While initially, it was solely the music that grasped me and shook me about, it became apparent fairly swiftly that the anger and power and energy emanating from them is directly linked from discontent and fear about the state of the world, and America in particular. Government issues, war, über-corporations and the like are all cleverly dissected and expressed through analogous lyrics and huge heaping shovelfuls of onstage emotion. Today’s political climate fuels a lot of artistic fires in the young world - people have a voice and they’re going to use it, for better or for worse. They even told us right off that we are lucky to be living in Canada, as opposed to Hollywood, where they hail from. There was a song with a recurring line of freedom is all that I demand (this was a great song), which was dedicated to an 800,000-person pro-choice demonstration in Washington, DC the week before this show. The second song they performed was called "A.M.E.R.I.K.A.", which included such bare lines as the informed citizen became un-American / for reading a book instead of watching the television / supporting peace instead of supporting the president / die on the cross than for this fucking republican. They wanted to make a statement, and a statement they did indeed make. How much the crowd caught on to the message in the music, versus how much they were just enjoying the show, is undetermined, but they definitely succeeded in making a heap of new fans.

Jordan was a spectacular frontman, full of emotion and intensity. He quite literally made love to his microphone on a number of occasions, both from singing with his wide-open and howling mouth around the contraption, or just jerking the thing off as he clasped it between his legs. The mic stopped working a few times during the set, whether that was in protest to the abuse it endured or just Jordan’s flying saliva shorting it out, who knows. He leveraged himself on the monitors numerous times, with a feverish stare into the audience, veins springing out of his neck, and sprinkling his fingers about as if casting a spell on the room or trying to tickle someone or something. The band’s bassist, who goes by the moniker Dirty, was pretty off the hook as well. He leapt about, fell to his knees, climbed the speakers, and jumped about, with that semi-damaged US-flag kilt of his in danger of flying loose at any moment. At some point, all his boisterousness caused a bottle of water to fall off a gear case beside him and land on its side behind him. The cap was evidently a bit loose, because soon there was an enormous and growing puddle of water sneaking its way towards piles of electronic gizmos. After one song finished, Jordan spun about, saw the bottle, and rescued it, simultaneously commenting, “Oh bloody hell, someone wet themselves.”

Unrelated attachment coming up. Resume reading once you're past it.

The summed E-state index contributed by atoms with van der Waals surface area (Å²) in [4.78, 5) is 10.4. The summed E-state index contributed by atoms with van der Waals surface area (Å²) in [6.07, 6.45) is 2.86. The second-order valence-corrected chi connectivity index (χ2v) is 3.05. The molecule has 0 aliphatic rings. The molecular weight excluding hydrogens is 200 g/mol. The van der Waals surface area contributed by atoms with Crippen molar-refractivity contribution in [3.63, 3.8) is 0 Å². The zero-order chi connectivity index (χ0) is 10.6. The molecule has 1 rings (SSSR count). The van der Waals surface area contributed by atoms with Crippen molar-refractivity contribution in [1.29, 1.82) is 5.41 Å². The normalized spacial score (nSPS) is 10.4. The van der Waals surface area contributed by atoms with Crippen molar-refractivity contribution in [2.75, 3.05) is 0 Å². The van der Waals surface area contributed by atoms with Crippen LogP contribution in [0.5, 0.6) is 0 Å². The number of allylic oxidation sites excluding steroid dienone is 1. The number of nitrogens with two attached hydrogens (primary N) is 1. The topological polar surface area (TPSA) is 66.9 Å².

After this, Jordan decided to get the room to slow it down just a little bit, and catch its collective breath. “If you’ve been making eyes with someone across the room, this is the time to go up to that person and say, ‘I wanna dance,’ and get real close, but leave room for the Holy Spirit.” He proceeded to beatbox his way into "Pull Out", which is by absolutely no means a slow song. Well, after the set finished, it certainly came to light that they went over extremely well. People clambered to the front of the stage as the band began to clear their gear off to give them high-fives or comment on the songs, and the congratulatory comments continued afterwards beside the stage as the guys loaded their gear outside. Awesome first impression for these guys, who were on the first date of their first major tour. I’ll say we should be seeing more of this band - Cord Magazine


Full length Album "Raised On Whipped Cream"
Columbia Records - September 2004

Off With His Head - 4 Song EP

Singles recieving Radio airplay

Do You Know - National Rock Radio
Scavenger - College Radio only
A.M.E.R.I.K.A - College Radio Only
Pull Out - College Radio Only

Streaming tracks can be found at :


Feeling a bit camera shy


All four band members grew up in the Los Angeles. They were signed to Columbia Records in March 2004 by Matt Pinfield and Jon Pikus.

They don't want to have a 'bio' go see them play.